Mother’s Vitamin B12 Intake is Important for Healthy Babies
A study published in the March 2009 issue of the Journal of Pediatrics found that children born to women who have low levels of vitamin B12 around the time of conception could have an increased risk of a neural tube defect.
Researchers analyzed vitamin B12 status from blood samples taken at an average of 15 weeks’ gestation from three independent groups of Irish women. Group 1 blood samples were from 95 women during a neural tube defect–affected pregnancy. Group 2 included blood samples from 107 women who had a previous neural tube defect birth but whose current pregnancy was not affected. Group 3 samples were from 76 women during an affected pregnancy. Each group included control subjects.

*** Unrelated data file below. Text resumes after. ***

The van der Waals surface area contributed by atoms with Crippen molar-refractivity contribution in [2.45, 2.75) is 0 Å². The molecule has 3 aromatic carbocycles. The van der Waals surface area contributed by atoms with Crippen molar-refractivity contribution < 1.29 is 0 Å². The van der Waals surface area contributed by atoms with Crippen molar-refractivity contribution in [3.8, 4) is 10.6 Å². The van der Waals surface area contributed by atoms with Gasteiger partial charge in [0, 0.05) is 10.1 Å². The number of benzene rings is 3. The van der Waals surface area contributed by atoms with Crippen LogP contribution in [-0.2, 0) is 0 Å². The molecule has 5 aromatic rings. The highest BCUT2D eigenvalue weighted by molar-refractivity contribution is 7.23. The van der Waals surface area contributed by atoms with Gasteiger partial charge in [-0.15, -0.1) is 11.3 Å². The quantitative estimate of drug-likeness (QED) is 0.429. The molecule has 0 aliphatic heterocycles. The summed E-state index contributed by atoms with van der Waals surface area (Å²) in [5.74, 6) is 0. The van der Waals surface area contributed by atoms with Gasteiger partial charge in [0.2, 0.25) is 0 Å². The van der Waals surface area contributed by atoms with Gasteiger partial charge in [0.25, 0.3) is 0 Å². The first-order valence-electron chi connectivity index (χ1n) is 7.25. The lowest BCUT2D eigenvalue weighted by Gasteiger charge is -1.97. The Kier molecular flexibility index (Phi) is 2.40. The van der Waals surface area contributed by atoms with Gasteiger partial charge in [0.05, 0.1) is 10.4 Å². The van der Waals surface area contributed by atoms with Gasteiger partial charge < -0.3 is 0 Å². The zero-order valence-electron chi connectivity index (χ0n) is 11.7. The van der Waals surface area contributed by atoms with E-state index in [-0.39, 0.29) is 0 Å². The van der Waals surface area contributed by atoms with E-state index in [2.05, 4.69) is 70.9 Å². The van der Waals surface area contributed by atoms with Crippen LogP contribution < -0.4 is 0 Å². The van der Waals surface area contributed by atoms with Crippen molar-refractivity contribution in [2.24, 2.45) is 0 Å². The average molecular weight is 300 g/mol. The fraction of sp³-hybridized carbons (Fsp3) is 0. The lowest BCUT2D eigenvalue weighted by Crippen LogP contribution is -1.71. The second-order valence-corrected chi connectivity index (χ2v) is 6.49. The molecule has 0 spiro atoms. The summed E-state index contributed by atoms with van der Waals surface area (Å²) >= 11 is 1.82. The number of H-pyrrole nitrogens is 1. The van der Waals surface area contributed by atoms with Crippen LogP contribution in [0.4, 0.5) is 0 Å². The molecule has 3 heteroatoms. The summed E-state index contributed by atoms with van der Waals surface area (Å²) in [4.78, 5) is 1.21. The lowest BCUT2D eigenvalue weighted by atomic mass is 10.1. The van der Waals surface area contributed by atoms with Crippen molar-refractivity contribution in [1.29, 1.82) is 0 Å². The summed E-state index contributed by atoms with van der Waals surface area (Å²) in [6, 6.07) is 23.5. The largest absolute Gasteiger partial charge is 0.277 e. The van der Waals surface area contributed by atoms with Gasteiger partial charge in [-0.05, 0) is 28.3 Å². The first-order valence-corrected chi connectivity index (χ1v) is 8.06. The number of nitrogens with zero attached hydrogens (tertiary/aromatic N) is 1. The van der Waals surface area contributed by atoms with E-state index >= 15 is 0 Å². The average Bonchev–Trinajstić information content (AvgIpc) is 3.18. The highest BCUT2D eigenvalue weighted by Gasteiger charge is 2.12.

Mothers of children affected by neural tube defects had significantly lower B12 status than controls. Women who had the lowest vitamin B12 levels had up to five times the risk of having a child with a neural tube defect than women with the highest levels. Pregnancy blood B12 concentrations of <250 ng/L (184 pmol/L) were associated with the highest risks. Since vitamin B12 is essential for the production of red blood cells and health of the nervous system, deficiencies of vitamin B12 or folic acid could disrupt DNA synthesis and increase the risk of neural tube defects. The authors suggested that women have vitamin B12 levels of at least 300 ng/L (221 pmol/L) before becoming pregnant.